For example, Asch is an acronym for the towns of Aisenshtadt or Altshul orAmshterdam. Other place-based Jewish names include: Auerbach/Orbach; Bacharach; Berger (generic for townsman); Berg(man), meaning from a hilly place; Bayer — from Bavaria; Bamberger; Berliner, Berlinsky — from Berlin; Bloch (foreigner); Brandeis; Breslau; Brodsky; Brody; Danziger; Deutch/Deutscher — German;Drues ( Drus)… the estate of the Count ( Jewish) of Drues near Villi nus ( Vilna)  ,Dorf(man), meaning villager; Eisenberg; Epstein; Florsheim; Frankel — from the Franconia region of Germany; Frankfurter; Ginsberg; Gordon — from Grodno, Lithuania or from the Russian word gorodin, for townsman; Greenberg; Halperin—from Helbronn, Germany; Hammerstein; Heller — from Halle, Germany; Hollander — not from Holland, but from a town in Lithuania settled by the Dutch; Horowitz, Hurwich, Gurevitch — from Horovice in Bohemia; Koenigsberg; Krakauer — from Cracow, Poland; Landau; Lipsky — from Leipzig, Germany; Litwak — from Lithuania; Minsky — from Minsk, Belarus; Mintz—from Mainz, Germany; Oppenheimer; Ostreicher — from Austria; Pinsky — from Pinsk, Belarus; Posner — from Posen, Germany; Prager — from Prague; Rappoport — from Porto, Italy; Rothenberg — from the town of the red fortress in Germany; Shapiro — from Speyer, Germany; Schlesinger — from Silesia, Germany; Steinberg; Unger — from Hungary; Vilner — from Vilna, Poland/Lithuania; Wallach—from Bloch, derived from the Polish word for foreigner; Warshauer/Warshavsky — from Warsaw; Wiener — from Vienna; Weinberg.

OCCUPATIONAL NAMES

Craftsmen/Workers

Ackerman — plowman; Baker/Boker — baker; Blecher — tinsmith; Fleisher/Fleishman/Katzoff/Metger — butcher; Cooperman — coppersmith; Drucker — printer; Einstein — mason; Farber — painter/dyer; Feinstein — jeweler; Fisher — fisherman; Forman — driver/teamster; Garber/Gerber — tanner; Glazer/Glass/Sklar — glazier; Goldstein — goldsmith; Graber — engraver; Kastner — cabinetmaker; Kunstler — artist; Kramer — storekeeper; Miller — miller; Nagler — nailmaker; Plotnick — carpenter; Sandler/Shuster — shoemaker; Schmidt/Kovalsky — blacksmith; Shnitzer — carver; Silverstein — jeweler; Spielman — player (musician?); Stein/Steiner/Stone — jeweler; Wasserman — water carrier.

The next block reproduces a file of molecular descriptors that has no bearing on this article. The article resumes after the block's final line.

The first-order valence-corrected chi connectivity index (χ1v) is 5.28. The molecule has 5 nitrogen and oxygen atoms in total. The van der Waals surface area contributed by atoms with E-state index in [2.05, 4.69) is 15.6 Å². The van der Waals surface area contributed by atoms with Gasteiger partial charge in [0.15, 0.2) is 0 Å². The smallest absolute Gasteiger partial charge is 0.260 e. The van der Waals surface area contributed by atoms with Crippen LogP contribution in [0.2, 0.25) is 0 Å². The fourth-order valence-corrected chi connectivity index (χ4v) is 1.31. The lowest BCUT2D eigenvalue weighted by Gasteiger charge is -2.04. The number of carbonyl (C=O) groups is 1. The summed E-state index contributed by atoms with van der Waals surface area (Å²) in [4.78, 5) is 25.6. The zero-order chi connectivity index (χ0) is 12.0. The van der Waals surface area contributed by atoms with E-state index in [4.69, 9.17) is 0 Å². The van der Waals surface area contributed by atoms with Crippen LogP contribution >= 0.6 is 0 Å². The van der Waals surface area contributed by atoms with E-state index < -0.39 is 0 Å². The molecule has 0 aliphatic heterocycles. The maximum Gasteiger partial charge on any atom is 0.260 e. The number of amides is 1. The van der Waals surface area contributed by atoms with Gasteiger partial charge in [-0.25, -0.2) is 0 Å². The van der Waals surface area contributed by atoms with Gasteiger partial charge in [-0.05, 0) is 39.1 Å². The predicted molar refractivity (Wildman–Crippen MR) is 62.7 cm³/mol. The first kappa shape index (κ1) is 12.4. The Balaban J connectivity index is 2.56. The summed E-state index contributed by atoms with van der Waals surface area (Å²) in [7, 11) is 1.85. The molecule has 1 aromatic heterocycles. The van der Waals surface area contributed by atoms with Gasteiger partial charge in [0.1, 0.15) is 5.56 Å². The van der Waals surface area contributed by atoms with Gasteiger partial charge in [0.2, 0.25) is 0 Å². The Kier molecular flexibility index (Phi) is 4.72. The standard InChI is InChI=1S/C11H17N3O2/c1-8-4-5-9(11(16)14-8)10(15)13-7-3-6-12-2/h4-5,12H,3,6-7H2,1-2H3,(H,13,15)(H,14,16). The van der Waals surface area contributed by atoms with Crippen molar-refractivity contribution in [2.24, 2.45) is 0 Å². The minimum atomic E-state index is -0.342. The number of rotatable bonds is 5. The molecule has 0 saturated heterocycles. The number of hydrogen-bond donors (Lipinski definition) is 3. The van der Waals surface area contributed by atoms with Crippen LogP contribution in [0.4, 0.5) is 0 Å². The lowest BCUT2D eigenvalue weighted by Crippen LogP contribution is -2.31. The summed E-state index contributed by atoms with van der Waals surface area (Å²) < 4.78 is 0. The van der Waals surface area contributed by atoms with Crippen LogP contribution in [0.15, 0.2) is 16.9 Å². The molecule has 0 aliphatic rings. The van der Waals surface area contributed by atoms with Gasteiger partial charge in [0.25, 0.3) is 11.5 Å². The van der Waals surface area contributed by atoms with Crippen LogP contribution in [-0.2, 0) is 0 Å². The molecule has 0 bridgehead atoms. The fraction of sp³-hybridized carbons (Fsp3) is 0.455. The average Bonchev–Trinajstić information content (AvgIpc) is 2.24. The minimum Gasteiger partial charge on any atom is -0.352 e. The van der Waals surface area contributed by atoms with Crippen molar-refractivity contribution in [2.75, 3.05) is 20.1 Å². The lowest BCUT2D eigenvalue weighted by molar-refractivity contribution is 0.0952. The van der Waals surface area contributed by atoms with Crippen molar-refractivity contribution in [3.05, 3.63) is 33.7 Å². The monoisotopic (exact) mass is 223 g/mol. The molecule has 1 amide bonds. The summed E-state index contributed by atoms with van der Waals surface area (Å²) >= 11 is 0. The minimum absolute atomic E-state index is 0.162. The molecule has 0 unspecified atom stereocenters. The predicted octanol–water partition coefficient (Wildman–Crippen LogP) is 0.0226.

Merchants

Garfinkel/Garfunkel — diamond dealer; Holzman/Holtz/Waldman — timber dealer; Kaufman — merchant; Rokeach — spice merchant; Salzman — salt merchant; Seid/Seidman—silk merchant; Tabachnik — snuff seller; Tuchman — cloth merchant; Wachsman — wax dealer; Wechsler/Halphan — money changer; Wollman — wool merchant; Zucker/Zuckerman — sugar merchant.

Related to tailoring

Kravitz/Portnoy/Schneider/Snyder — tailor; Nadelman/Nudelman — also tailor, but from “needle”; Sher/Sherman — also tailor, but from “scissors” or “shears”; Presser/Pressman — clothing presser; Futterman/Kirshner/Kushner/Peltz — furrier; Weber — weaver.

Medical

Aptheker — druggist; Feldsher — surgeon; Bader/Teller — barber.

Related to liquor trade

Bronfman/Brand/Brandler/Brenner — distiller; Braverman/Meltzer — brewer; Kabakoff/Krieger/Vigoda — tavern keeper; Geffen — wine merchant; Wine/Weinglass — wine merchant; Weiner — wine maker.

Religious/Communal